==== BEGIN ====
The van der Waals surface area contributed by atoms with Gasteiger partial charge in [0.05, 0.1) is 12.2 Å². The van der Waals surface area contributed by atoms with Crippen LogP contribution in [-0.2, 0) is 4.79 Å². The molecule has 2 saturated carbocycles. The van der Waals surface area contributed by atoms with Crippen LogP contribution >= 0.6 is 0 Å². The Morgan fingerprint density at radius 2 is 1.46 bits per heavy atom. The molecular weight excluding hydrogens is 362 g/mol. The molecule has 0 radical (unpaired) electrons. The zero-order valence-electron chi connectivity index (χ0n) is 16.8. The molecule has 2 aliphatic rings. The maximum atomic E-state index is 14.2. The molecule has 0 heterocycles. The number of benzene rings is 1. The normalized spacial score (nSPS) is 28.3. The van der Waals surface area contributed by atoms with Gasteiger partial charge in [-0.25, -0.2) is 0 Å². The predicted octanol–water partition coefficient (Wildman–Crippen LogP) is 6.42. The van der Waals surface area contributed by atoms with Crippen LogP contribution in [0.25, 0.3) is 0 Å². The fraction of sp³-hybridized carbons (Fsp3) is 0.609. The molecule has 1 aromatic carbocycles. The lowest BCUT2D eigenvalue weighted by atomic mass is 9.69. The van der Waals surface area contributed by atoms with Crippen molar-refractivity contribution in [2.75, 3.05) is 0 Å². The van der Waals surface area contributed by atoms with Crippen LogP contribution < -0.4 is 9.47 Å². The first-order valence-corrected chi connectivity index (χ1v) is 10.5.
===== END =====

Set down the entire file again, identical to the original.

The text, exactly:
The van der Waals surface area contributed by atoms with Gasteiger partial charge in [0.05, 0.1) is 12.2 Å². The van der Waals surface area contributed by atoms with Crippen LogP contribution in [-0.2, 0) is 4.79 Å². The molecule has 2 saturated carbocycles. The van der Waals surface area contributed by atoms with Crippen LogP contribution >= 0.6 is 0 Å². The Morgan fingerprint density at radius 2 is 1.46 bits per heavy atom. The molecular weight excluding hydrogens is 362 g/mol. The molecule has 0 radical (unpaired) electrons. The zero-order valence-electron chi connectivity index (χ0n) is 16.8. The molecule has 2 aliphatic rings. The maximum atomic E-state index is 14.2. The molecule has 0 heterocycles. The number of benzene rings is 1. The normalized spacial score (nSPS) is 28.3. The van der Waals surface area contributed by atoms with Gasteiger partial charge in [-0.25, -0.2) is 0 Å². The predicted octanol–water partition coefficient (Wildman–Crippen LogP) is 6.42. The van der Waals surface area contributed by atoms with Crippen LogP contribution in [0.25, 0.3) is 0 Å². The fraction of sp³-hybridized carbons (Fsp3) is 0.609. The molecule has 1 aromatic carbocycles. The lowest BCUT2D eigenvalue weighted by atomic mass is 9.69. The van der Waals surface area contributed by atoms with Crippen molar-refractivity contribution in [2.75, 3.05) is 0 Å². The van der Waals surface area contributed by atoms with Crippen LogP contribution < -0.4 is 9.47 Å². The first-order valence-corrected chi connectivity index (χ1v) is 10.5.